Boston recently joined several other cities in North America in an ambitious effort to reduce energy and avian mortality by turning off skyscraper lights at almost three dozen large downtown buildings during migration.
Toronto originally took the lead with their Fatal Light Awareness Program (FLAP), and other cities, such as Chicago, have gradually followed suit.
Starting early last month, Boston started having some of its tallest office buildings shut off their lights from 11pm to 5am through the end of this month. The two-month effort is intended to set an example as to how to reduce carbon emissions associated with production of electricity, while at the same time helping to save migratory birds from striking the buildings at night as a result of disorientation created by bright lights and reflective glass at tall buildings.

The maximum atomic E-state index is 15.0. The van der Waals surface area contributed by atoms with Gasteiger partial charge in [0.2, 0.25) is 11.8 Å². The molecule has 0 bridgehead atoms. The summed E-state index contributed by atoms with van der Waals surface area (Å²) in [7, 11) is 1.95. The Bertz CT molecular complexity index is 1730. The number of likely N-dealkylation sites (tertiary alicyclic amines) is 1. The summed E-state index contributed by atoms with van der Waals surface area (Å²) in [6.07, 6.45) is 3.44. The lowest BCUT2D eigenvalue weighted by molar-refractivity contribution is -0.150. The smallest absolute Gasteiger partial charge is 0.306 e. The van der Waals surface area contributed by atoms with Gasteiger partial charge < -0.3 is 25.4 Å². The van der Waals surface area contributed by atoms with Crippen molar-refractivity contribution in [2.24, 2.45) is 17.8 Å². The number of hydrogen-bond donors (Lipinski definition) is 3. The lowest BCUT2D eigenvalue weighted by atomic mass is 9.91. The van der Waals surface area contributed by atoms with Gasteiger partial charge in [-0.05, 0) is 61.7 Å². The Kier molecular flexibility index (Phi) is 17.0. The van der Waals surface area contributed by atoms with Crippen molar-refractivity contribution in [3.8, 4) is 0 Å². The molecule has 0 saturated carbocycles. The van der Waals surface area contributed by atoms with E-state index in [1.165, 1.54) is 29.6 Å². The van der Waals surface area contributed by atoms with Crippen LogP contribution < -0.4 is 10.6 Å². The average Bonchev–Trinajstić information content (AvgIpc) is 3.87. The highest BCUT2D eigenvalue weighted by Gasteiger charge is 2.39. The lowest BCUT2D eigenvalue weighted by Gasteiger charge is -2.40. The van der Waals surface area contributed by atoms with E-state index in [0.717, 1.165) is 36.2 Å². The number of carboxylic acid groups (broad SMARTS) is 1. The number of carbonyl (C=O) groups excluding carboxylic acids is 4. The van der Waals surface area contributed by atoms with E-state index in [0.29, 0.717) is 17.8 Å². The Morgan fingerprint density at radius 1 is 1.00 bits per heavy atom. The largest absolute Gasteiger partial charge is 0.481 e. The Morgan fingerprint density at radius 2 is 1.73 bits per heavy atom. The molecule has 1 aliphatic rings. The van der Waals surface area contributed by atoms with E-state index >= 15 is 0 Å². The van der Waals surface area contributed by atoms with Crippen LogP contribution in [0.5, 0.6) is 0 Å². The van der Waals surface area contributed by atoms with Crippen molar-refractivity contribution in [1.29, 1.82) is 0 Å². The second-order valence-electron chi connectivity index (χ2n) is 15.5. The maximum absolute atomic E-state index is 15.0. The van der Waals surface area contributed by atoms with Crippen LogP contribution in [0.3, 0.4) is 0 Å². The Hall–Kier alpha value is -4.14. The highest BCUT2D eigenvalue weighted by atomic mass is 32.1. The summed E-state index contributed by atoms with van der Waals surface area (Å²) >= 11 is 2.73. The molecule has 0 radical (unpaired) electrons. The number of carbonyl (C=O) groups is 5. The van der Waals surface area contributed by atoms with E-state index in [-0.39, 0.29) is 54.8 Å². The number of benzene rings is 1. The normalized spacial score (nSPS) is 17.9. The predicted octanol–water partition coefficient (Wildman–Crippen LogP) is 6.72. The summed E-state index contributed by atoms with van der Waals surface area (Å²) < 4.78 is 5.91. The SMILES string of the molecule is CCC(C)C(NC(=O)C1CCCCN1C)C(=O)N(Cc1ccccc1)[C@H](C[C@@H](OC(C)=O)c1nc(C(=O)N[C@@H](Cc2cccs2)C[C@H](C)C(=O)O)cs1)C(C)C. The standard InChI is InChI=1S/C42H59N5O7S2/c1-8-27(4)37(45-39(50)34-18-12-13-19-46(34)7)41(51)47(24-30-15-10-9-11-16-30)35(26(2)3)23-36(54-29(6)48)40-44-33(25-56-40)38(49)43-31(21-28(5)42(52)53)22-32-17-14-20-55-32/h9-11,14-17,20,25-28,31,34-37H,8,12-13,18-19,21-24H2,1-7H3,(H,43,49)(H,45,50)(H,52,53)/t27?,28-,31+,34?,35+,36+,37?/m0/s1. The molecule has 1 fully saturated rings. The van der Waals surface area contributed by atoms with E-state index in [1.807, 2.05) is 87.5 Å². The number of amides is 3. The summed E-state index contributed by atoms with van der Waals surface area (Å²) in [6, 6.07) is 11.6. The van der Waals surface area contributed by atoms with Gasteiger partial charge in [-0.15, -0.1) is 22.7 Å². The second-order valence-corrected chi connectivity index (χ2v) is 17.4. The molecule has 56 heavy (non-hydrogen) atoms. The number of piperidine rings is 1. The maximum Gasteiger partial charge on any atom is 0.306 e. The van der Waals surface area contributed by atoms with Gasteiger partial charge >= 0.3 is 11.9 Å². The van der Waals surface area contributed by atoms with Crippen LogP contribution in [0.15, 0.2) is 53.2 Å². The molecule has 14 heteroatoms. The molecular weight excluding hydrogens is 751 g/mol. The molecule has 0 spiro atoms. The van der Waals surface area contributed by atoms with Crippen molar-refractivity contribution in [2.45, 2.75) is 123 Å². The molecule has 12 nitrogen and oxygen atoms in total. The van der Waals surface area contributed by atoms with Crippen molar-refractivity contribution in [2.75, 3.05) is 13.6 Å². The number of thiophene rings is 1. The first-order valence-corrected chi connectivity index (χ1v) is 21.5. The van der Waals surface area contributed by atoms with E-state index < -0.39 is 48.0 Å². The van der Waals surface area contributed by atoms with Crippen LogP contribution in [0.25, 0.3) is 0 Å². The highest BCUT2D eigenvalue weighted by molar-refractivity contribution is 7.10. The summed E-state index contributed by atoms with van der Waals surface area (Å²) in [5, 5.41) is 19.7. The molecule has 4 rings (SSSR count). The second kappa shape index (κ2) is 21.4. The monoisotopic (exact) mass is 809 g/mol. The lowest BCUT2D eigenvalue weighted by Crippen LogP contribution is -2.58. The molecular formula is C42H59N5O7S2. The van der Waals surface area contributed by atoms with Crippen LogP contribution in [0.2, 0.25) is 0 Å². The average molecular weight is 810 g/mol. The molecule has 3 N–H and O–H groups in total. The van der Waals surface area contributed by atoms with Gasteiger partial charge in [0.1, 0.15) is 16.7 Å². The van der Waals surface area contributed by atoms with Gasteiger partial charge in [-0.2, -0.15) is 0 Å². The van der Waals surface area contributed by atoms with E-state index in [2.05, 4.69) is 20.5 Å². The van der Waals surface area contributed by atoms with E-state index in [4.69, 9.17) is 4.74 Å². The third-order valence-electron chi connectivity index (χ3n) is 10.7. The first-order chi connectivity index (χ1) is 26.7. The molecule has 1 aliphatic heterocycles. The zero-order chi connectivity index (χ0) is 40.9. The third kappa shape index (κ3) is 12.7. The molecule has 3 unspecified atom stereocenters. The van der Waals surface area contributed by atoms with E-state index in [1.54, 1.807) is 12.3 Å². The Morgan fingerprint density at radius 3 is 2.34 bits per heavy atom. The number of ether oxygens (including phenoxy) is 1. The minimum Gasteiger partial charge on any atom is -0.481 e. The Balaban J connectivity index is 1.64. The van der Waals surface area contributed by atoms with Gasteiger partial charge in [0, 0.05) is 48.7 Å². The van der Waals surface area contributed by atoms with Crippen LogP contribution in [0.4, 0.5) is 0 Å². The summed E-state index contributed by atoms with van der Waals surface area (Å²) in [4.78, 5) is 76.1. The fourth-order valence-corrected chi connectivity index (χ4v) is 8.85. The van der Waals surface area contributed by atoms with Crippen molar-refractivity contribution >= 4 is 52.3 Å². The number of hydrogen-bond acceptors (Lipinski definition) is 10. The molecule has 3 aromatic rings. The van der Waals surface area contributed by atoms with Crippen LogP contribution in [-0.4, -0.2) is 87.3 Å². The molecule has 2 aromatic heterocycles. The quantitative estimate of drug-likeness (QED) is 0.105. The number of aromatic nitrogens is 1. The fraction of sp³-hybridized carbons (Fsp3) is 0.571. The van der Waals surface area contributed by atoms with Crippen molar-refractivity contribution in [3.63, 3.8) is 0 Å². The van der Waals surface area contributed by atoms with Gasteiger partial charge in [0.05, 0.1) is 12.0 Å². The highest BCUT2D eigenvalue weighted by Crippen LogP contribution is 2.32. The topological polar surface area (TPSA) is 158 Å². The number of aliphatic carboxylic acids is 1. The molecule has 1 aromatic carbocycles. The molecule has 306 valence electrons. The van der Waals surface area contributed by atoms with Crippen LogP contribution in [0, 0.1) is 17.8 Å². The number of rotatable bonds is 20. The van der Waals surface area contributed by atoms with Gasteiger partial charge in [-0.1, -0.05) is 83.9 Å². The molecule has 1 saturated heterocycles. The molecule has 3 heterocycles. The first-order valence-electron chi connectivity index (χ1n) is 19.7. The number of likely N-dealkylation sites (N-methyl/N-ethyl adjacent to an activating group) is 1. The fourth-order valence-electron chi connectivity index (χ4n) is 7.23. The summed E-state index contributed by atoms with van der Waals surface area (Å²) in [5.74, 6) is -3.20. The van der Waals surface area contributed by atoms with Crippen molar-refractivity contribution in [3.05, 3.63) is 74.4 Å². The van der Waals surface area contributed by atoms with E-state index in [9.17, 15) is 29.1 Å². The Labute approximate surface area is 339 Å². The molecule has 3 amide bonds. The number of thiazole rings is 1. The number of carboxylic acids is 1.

Boston's Mayor, Thomas Menino, some of the city's largest property owners, and Mass Audubon representatives unveiled the Lights Out Boston effort last month, and a number of other cities are carefully watching the results of Boston's efforts to save energy and reduce avian mortality.
Bird advocates are actively promoting these joint conservation efforts and have increasingly been pushing the concept of "air space as habitat."